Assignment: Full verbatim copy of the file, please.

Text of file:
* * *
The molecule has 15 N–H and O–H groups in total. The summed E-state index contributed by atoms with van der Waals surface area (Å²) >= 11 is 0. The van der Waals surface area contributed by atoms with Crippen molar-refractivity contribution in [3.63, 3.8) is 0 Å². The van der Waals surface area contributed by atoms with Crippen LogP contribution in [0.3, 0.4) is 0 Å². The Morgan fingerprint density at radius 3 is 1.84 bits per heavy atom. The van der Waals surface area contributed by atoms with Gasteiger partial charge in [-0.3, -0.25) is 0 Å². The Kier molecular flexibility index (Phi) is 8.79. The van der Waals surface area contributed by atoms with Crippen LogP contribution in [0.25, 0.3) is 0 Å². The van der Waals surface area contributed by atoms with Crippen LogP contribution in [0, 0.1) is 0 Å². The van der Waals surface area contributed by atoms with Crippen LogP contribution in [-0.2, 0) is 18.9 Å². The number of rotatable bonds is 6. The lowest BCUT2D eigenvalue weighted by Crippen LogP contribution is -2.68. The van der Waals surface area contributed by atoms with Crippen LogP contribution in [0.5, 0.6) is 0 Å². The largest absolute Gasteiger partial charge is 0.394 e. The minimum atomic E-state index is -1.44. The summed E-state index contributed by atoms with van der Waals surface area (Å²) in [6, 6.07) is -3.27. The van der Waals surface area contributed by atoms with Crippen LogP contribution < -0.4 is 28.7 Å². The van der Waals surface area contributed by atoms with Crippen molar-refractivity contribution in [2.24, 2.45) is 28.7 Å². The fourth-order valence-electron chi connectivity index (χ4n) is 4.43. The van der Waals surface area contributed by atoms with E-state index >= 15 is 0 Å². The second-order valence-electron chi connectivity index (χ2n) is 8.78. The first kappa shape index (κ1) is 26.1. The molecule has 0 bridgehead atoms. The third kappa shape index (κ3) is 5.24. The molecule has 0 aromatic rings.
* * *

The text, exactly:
The molecule has 15 N–H and O–H groups in total. The summed E-state index contributed by atoms with van der Waals surface area (Å²) >= 11 is 0. The van der Waals surface area contributed by atoms with Crippen molar-refractivity contribution in [3.63, 3.8) is 0 Å². The van der Waals surface area contributed by atoms with Crippen LogP contribution in [0.3, 0.4) is 0 Å². The Morgan fingerprint density at radius 3 is 1.84 bits per heavy atom. The van der Waals surface area contributed by atoms with Gasteiger partial charge in [-0.3, -0.25) is 0 Å². The Kier molecular flexibility index (Phi) is 8.79. The van der Waals surface area contributed by atoms with Crippen LogP contribution in [0.25, 0.3) is 0 Å². The van der Waals surface area contributed by atoms with Crippen LogP contribution in [0, 0.1) is 0 Å². The van der Waals surface area contributed by atoms with Crippen LogP contribution in [-0.2, 0) is 18.9 Å². The number of rotatable bonds is 6. The lowest BCUT2D eigenvalue weighted by Crippen LogP contribution is -2.68. The van der Waals surface area contributed by atoms with Crippen LogP contribution in [0.5, 0.6) is 0 Å². The largest absolute Gasteiger partial charge is 0.394 e. The minimum atomic E-state index is -1.44. The summed E-state index contributed by atoms with van der Waals surface area (Å²) in [6, 6.07) is -3.27. The van der Waals surface area contributed by atoms with Crippen LogP contribution < -0.4 is 28.7 Å². The van der Waals surface area contributed by atoms with Crippen molar-refractivity contribution in [2.24, 2.45) is 28.7 Å². The fourth-order valence-electron chi connectivity index (χ4n) is 4.43. The van der Waals surface area contributed by atoms with E-state index >= 15 is 0 Å². The second-order valence-electron chi connectivity index (χ2n) is 8.78. The first kappa shape index (κ1) is 26.1. The molecule has 0 bridgehead atoms. The third kappa shape index (κ3) is 5.24. The molecule has 0 aromatic rings.